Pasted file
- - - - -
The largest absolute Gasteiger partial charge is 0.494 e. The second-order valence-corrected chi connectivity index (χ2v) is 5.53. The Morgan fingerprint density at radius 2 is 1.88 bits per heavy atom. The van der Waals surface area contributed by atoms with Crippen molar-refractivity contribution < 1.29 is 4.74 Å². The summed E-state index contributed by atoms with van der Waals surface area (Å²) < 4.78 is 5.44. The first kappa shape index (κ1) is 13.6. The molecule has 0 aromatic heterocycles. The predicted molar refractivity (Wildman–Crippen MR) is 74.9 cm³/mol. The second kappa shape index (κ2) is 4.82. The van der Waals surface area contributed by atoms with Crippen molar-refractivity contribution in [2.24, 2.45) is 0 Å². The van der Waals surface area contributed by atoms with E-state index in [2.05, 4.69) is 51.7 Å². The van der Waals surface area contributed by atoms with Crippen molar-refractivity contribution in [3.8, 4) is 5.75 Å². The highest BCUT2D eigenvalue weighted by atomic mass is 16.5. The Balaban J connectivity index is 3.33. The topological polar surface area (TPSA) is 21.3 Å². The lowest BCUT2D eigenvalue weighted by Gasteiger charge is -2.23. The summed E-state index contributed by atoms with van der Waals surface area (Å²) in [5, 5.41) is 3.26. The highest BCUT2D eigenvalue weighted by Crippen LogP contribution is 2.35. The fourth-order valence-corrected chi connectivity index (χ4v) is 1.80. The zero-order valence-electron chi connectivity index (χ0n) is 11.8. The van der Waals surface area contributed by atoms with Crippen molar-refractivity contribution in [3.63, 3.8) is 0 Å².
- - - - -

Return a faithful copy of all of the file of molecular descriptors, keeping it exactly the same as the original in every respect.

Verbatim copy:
The largest absolute Gasteiger partial charge is 0.494 e. The second-order valence-corrected chi connectivity index (χ2v) is 5.53. The Morgan fingerprint density at radius 2 is 1.88 bits per heavy atom. The van der Waals surface area contributed by atoms with Crippen molar-refractivity contribution < 1.29 is 4.74 Å². The summed E-state index contributed by atoms with van der Waals surface area (Å²) < 4.78 is 5.44. The first kappa shape index (κ1) is 13.6. The molecule has 0 aromatic heterocycles. The predicted molar refractivity (Wildman–Crippen MR) is 74.9 cm³/mol. The second kappa shape index (κ2) is 4.82. The van der Waals surface area contributed by atoms with Crippen molar-refractivity contribution in [2.24, 2.45) is 0 Å². The van der Waals surface area contributed by atoms with E-state index in [2.05, 4.69) is 51.7 Å². The van der Waals surface area contributed by atoms with Crippen molar-refractivity contribution in [3.8, 4) is 5.75 Å². The highest BCUT2D eigenvalue weighted by atomic mass is 16.5. The Balaban J connectivity index is 3.33. The topological polar surface area (TPSA) is 21.3 Å². The lowest BCUT2D eigenvalue weighted by Gasteiger charge is -2.23. The summed E-state index contributed by atoms with van der Waals surface area (Å²) in [5, 5.41) is 3.26. The highest BCUT2D eigenvalue weighted by Crippen LogP contribution is 2.35. The fourth-order valence-corrected chi connectivity index (χ4v) is 1.80. The zero-order valence-electron chi connectivity index (χ0n) is 11.8. The van der Waals surface area contributed by atoms with Crippen molar-refractivity contribution in [3.63, 3.8) is 0 Å².